Are you curious about how Plastic Free July works? Would you like to get your kids or your colleagues involved and inspire some change around you? Well here is a quick rundown:
Plastic Free July is not about giving up plastic entirely; it’s about giving up single-use plastic – the kind that is literally used once and then sent to your recycling bin or your landfill bin. If you have plastic that you reuse – I’m a huge fan of reusing plastic takeaway containers for leftovers and to take back to restaurants to get more takeaway (!) – keep reusing, but try and avoid bringing any new plastic into your life.
The scary truth is that recycling is not the answer to our plastic woes. Gone are the days when you peered into your overfull recycling bin and felt smug about saving the world. The reality is that the majority of plastic isn’t recycled anyway; recent worldwide statistics suggest only 9% of plastic is recycled and the rest ends up in landfill or our oceans so it is much more important to reduce your plastic usage than rely on recycling.
So why not start reducing your plastic usage with Plastic Free July? There are only 2 things you need to remember to make it as easy as pie (eaten with your reusable cutlery):
- Reusable, not single-use. This one is easy as long as you remember step 2.
- Plan, plan, plan.
- bring your reusables each day (I like to wash them and pack them in my bag each night)
- say no to plastic cutlery, straws, cups and bags
- eat in (to avoid the plastic of take-away)
- say no to take-away if it involves single-use plastic
- prepare meals in advance so you can avoid the last minute take-away grab
- shop consciously (BYO containers to bulk stores and buy fresh produce)
- make lunchbox snacks at home.
Like I said… it takes planning but it is so worth it!
So let me hit you with some stats and a few switches you could make for Plastic Free July that might make you reconsider your plastic usage forever!
Australians throw over 1 million plastic bread bags into landfill every day. An easy swap here is to buy your bread from a bakery and put it into a bread bag. There are some great ones on the market that keep bread fresh and go well in the freezer. I love these Aussie ones by Onya.
The ban of free single-use bags by Coles and Woolies has seen an 80-90% drop in plastic bag usage in Australia. This is amazing but lots of smaller retailers are still handing over plastic bags like nothing has changed so you need to make the change. Carry reusable bags everywhere you go and refuse plastic bags.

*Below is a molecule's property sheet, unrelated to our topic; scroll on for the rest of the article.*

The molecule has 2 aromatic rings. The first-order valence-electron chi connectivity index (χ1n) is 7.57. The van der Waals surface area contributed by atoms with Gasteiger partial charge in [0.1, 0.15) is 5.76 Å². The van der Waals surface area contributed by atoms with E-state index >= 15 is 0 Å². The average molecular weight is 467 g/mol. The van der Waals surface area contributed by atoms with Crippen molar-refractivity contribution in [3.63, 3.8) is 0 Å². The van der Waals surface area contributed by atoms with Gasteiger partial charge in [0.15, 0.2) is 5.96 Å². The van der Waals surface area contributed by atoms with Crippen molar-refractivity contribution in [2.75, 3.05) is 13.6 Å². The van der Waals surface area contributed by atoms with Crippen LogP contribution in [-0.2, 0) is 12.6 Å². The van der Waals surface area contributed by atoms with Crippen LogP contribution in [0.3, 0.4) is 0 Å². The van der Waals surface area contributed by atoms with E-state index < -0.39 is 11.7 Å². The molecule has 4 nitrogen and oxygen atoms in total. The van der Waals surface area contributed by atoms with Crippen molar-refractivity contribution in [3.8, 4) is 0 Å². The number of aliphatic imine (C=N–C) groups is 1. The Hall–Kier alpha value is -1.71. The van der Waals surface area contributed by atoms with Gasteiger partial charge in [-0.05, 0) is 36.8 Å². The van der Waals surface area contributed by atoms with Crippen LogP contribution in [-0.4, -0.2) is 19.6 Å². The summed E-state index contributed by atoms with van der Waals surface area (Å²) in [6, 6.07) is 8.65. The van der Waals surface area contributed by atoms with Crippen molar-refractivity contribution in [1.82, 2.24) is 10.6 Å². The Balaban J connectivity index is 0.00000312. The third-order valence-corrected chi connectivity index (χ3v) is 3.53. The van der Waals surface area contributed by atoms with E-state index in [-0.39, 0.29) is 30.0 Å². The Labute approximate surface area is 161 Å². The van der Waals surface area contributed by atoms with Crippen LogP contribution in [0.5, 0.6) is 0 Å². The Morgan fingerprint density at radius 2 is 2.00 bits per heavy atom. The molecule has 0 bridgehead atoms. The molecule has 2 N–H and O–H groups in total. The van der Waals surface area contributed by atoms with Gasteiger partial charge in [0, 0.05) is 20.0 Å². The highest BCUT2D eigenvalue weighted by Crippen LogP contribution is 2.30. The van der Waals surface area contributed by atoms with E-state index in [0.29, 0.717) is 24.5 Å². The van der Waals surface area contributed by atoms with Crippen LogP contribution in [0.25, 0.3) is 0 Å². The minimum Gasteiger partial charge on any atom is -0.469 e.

Takeaway coffee cups and take-away containers make up to 23% of litter found in Australia. And where does that litter end up? Usually in our waterways, rivers, oceans… Equip yourself with a reusable cup and make it part of your kit each day. Quite frankly, drinking out of a reusable cup is so much nicer anyway and I just love drinking out of a glass one.
Menstruating women use approximately 300 pads or tampons each year that go straight to landfill or in other words, approximately 136 kilograms of landfill waste per year. The good news is there are reusable alternatives in the form of reusable pads and menstrual cups. They can actually be more convenient – cups can stay in longer before needing to be changed – and greatly reduce your environmental footprint. JuJu cups are the only Australian cup and work very well. Why not try one out as part of Plastic Free July?
Less than 30% of plastic water bottles are recycled. Water bottles pollute our waterways. Plastic water bottles are made out of oil, a finite resource. What a waste. I still think this one is a no-brainer. Australians are lucky that we can drink tap water. Grab a reusable water bottle (stainless steel are my favourite) and take it everywhere. Never buy a meal deal with a drink again. Fill up your bottle at the work water cooler or any tap anywhere really.
If you only made these 5 swaps, you would be making a big difference and it’s a great way to see how easy avoiding single-use plastic can be. To take it further, you can invest in reusable cutlery and straws to carry around in your kit, reusable cloth nappies for your little ones, shampoo bars and bar soaps for your bathroom… the list is endless!
So finally, if you would like to take the pledge and register to participate, you can sign up here. If you are looking to get your school or workplace involved you can download posters and access other resources on this website and the best thing is that you will be sent weekly emails with tips and encouragement during the month of July.
Please feel free to get in touch with your own tips or just to let me know how you are going with it, and have a great Plastic Free July!